Zombies Can Be Such a Burden
So you’ve raised your loved ones from the dead, but had no idea how difficult it would be to care for them.
No problem! Silver Springs is a warm, peaceful facility equipped to handle all your zombie needs. Their friendly staff will ensure they have a safe environment with daily exercise and raw meat. Rest easy knowing they’re in good hands… as they rot.
In a world where certain people can will others back from death, Silver Springs Specialty Care Community caters to the undead for those who aren’t quite ready to let go (zombie milk available by special arrangement at the home office).
Dean, retired from the military and looking for an easier life, runs security at this zombie herding farm, but he learns that dark injustice is not unique to war. There’s a rotten core to Silver Springs. Now, Dean and a quickly-decaying corpse named Patrick are on the hunt for a woman they both love and lost to a lucrative business that specializes in greed, zombies and never having to say goodbye.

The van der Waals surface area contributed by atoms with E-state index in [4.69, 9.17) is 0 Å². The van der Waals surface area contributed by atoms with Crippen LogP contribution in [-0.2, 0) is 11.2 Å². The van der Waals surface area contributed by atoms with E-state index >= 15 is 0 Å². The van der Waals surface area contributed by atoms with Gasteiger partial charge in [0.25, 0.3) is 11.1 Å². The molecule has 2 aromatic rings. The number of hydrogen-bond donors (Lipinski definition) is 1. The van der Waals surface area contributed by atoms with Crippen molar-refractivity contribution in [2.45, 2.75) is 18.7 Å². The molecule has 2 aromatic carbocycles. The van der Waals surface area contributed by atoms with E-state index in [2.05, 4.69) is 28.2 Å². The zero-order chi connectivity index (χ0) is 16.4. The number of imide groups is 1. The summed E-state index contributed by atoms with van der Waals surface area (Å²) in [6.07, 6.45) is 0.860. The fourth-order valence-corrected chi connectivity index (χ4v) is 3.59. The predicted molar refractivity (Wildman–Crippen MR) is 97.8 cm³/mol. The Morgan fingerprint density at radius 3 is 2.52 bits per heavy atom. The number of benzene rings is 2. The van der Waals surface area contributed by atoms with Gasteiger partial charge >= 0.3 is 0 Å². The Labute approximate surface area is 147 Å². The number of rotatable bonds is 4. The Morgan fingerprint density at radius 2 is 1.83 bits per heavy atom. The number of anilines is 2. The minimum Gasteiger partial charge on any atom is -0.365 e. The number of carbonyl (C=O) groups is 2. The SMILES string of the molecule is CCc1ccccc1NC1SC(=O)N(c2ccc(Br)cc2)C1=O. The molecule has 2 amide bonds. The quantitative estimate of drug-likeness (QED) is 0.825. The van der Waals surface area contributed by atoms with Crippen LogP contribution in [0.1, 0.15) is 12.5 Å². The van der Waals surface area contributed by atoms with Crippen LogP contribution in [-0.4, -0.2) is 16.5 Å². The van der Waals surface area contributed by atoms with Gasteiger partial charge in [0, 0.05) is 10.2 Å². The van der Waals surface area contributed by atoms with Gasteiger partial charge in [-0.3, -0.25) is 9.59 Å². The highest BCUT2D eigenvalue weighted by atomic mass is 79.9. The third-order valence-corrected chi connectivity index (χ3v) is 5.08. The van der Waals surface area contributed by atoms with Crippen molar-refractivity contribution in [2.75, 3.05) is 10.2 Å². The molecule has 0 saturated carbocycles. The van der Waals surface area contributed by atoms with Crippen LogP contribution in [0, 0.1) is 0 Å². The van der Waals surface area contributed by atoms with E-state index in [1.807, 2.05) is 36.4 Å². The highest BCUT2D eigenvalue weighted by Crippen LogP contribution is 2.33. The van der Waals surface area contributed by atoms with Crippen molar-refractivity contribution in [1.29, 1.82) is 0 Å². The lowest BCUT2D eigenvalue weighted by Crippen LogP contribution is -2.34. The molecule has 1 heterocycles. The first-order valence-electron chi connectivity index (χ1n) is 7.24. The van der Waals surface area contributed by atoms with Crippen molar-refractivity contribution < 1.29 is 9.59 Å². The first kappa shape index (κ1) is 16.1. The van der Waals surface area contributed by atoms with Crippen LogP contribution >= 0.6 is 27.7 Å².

Exiled from his home and family, bokor Papa Murphy still has his faith–a faith many hold responsible for the existence of the modern plague of zombies. Slow-rotting living corpses raised for a quick buck and a laugh, Murphy knows the truth.
These zombies aren’t flesh-eating horrors; they’re trapped souls, enslaved and bound to earth. Walking the dark paths of the left hand of magic, Murphy never expected to become a hero of the zombie apocalypse.
“There are three of us, sitting in the dark, on a moonless night, in the basement of an abandoned house. Meghan. Rick. And me, Sean. Honestly, it’s starting to stink down here. But that’s to be expected. We found each other by chance, hiding from what turned out to be each other in an abandoned house not too far away. We stayed together after that, for what little protection an extra set of eyes on the look out offered. The stairs were the first thing we destroyed when we found this little safe spot in a broken world. Something in the house above us came down after the stairs. Whatever it was made the hatch down to the basement impossible to move. We’ve already come to terms with this and with the worst images our minds show us about our future.
There are tiny windows, set into the stained concrete walls. They let in the light during the day. It let in the light from the street lamp outside too, until something out there broke it. None of us complained, because in a way it’s better if you don’t have to always see how trapped you are.
It’s been three days, and I don’t know about any of the others, but I’m starting to get hungry.”
– From “What Was Once a Man” in Blood Shots